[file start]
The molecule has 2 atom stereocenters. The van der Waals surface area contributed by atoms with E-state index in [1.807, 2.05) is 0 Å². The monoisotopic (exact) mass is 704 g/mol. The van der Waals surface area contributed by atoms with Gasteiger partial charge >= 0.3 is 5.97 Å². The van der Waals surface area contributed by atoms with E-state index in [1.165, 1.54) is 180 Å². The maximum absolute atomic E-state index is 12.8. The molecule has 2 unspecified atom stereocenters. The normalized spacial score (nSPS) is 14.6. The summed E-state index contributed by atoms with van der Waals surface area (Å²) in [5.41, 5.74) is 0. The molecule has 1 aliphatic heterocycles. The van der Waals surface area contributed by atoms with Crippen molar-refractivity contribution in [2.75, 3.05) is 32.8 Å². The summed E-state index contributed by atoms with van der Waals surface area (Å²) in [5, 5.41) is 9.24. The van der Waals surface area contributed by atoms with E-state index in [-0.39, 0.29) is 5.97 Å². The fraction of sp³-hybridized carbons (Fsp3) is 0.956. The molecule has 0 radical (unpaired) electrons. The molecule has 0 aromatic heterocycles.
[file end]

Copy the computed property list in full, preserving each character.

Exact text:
The molecule has 2 atom stereocenters. The van der Waals surface area contributed by atoms with E-state index in [1.807, 2.05) is 0 Å². The monoisotopic (exact) mass is 704 g/mol. The van der Waals surface area contributed by atoms with Gasteiger partial charge >= 0.3 is 5.97 Å². The van der Waals surface area contributed by atoms with E-state index in [1.165, 1.54) is 180 Å². The maximum absolute atomic E-state index is 12.8. The molecule has 2 unspecified atom stereocenters. The normalized spacial score (nSPS) is 14.6. The summed E-state index contributed by atoms with van der Waals surface area (Å²) in [5.41, 5.74) is 0. The molecule has 1 aliphatic heterocycles. The van der Waals surface area contributed by atoms with Crippen molar-refractivity contribution in [2.75, 3.05) is 32.8 Å². The summed E-state index contributed by atoms with van der Waals surface area (Å²) in [5, 5.41) is 9.24. The van der Waals surface area contributed by atoms with E-state index in [-0.39, 0.29) is 5.97 Å². The fraction of sp³-hybridized carbons (Fsp3) is 0.956. The molecule has 0 radical (unpaired) electrons. The molecule has 0 aromatic heterocycles.